While applied history has fared much better in military institutions, it largely went out of fashion in academia for reasons discussed in John Tosh’s H&P article. However, on the back of seminal publications on the validity of this approach by Ernest R. May and Richard Neustadt in the ‘70s and ‘80s, we have seen over the last decade or so, an emerging interest in applied history among scholars and even think tanks. Starting with History & Policy in 2002 and joined by the small Applied History Network based in London in 2015, Professors Graham Allison and Niall Ferguson’s 2016 foundation of the Harvard Kennedy School’s Applied History Project represents a major step in the resurgence of interest in applied history, with its own courses, a fellowship program and public seminars. One of the latest developments, in November 2018, was the launch of the Journal of Applied History by Brill publishers. The move of History & Policy back to its original home in the Institute of Historical Research was itself a recognition by the University of London’s School of Advanced Study of the significance of applied History for the public profile of the broader Humanities community.
We also seem to be seeing the first steps towards applied history projects in the think tank sector, for example in the major Washington-based think tank, the Centre for Strategic and International Studies (CSIS). Until very recently the CSIS Brzezinski Institute had a Project on History and Strategy focusing on military and strategic issues, and aiming to provide relevant and considered historical metaphors to Washington’s policymakers, who for want of the time and expertise often fall back on over-worn historical platitudes. A recent example of this work was a 2019 conference held at the CSIS on the topic of the suitability of the Cold War analogy in contemporary US-China relations. The significance of the discussion of these terms can ripple outwards into the media and even political speechwriting, and thus historians can have a real influence on the language and paradigms used in international relations as well as other policy areas. However, a spokesperson from the CSIS described the project as currently ‘no longer active’, a casualty perhaps of the merciless economic consequences of the pandemic on this sector. Nevertheless, there is a general trend of resurgent interest in applied history projects, and with its growing network of professional historians, it is clear that History & Policy has an important role to play.
In conclusion it seems that a closer relationship between policymakers and historians would be mutually beneficial, and think tanks offer a potential business model for such a union. Moreover, think tanks would themselves benefit from a closer connection to academia, since drawing on university expertise would help alleviate their financial vulnerability, earn them greater public credibility and connect them with the source of human capital in the marketplace of ideas. Academic historians in particular are an under-used source of expertise, and they have much to offer think tanks and policymakers through their unique powers of marshalling metaphor, framing the debate, asking the right questions and exercising balanced judgement. Historians could be most influential in the early stages of the policy cycle, and the resurgent interest in applied history seems to evidence a growing recognition of what the discipline has to offer us today. These applied history projects can look to successful US think tanks for useful insight into the marketing of expertise and solicitation of donations that it takes to survive in this competitive market, as well as the strategies of affiliation and media recognition required to grow, although there are some structural limits on the transferability of these lessons. Above all, History & Policy can rally around its cause of promoting better public policy through a greater understanding of history, a gesture visible in almost every think tank: bridging the gap between centres of knowledge and of power for the benefit of all.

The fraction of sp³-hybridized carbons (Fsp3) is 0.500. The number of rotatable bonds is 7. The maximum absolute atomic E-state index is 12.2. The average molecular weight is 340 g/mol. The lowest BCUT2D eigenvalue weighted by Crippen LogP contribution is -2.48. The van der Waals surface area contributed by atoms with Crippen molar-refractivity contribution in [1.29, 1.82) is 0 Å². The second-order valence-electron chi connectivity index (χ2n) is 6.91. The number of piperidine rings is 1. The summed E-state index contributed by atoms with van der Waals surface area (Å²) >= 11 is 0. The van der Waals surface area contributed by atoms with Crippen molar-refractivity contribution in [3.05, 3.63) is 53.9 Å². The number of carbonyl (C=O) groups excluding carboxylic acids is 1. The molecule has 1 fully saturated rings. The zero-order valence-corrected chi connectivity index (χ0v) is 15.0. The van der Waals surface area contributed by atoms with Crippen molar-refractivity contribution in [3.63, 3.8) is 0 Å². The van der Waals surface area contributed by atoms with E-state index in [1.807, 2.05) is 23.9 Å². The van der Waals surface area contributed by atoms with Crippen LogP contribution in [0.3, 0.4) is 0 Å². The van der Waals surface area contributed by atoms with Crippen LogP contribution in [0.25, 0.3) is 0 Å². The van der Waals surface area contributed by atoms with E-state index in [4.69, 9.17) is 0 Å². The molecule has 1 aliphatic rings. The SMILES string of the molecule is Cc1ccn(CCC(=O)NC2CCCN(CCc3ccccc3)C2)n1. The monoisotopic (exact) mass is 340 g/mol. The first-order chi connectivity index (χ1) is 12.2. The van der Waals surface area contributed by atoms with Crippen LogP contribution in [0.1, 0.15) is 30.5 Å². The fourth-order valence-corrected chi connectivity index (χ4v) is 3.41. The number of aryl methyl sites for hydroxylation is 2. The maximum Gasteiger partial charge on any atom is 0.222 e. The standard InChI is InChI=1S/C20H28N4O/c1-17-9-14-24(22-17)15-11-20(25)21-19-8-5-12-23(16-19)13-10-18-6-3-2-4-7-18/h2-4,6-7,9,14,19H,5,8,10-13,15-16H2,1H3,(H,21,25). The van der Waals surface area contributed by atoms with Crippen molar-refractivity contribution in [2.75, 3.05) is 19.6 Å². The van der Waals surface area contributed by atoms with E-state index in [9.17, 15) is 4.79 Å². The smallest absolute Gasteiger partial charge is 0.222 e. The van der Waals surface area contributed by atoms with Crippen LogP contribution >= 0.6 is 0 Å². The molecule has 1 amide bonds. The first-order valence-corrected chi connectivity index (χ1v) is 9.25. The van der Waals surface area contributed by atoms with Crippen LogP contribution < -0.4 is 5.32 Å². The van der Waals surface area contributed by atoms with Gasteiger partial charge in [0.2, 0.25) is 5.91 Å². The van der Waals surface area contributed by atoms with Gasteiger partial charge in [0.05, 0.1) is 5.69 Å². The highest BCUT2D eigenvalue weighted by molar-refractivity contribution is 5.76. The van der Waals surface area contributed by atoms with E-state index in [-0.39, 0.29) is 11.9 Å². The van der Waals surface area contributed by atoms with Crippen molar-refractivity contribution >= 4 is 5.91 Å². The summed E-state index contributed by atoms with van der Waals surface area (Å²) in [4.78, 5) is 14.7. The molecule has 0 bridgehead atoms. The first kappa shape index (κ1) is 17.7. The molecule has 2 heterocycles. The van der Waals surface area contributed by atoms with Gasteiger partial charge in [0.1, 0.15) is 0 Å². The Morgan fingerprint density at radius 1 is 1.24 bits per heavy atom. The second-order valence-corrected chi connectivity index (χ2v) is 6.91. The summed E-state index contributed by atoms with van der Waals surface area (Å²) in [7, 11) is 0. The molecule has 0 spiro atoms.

Abelson, Donald E., Do Think Tanks Matter? Second Edition: Assessing the Impact of Public Policy Institutes. Montreal, 2009.
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Haddon, Catherine, et al., What is the Value of History in Policymaking?. Institute for Government, 2014. https://ahrc.ukri.org/documents/project-reports-and-reviews/what-is-the-value-of-history-in-policymaking
Landau, Mark J., et al., The Power of Metaphor: Examining Its Influence on Social Life. American Psychological Association, 2014. https://www.jstor.org/stable/j.ctv1chs139
McGann, James G., The Fifth Estate: Think Tanks, Public Policy, and Governance. Washington D.C., 2016.
Rich, Andrew., Think Tanks, Public Policy, and the Politics of Expertise. Cambridge, 2004.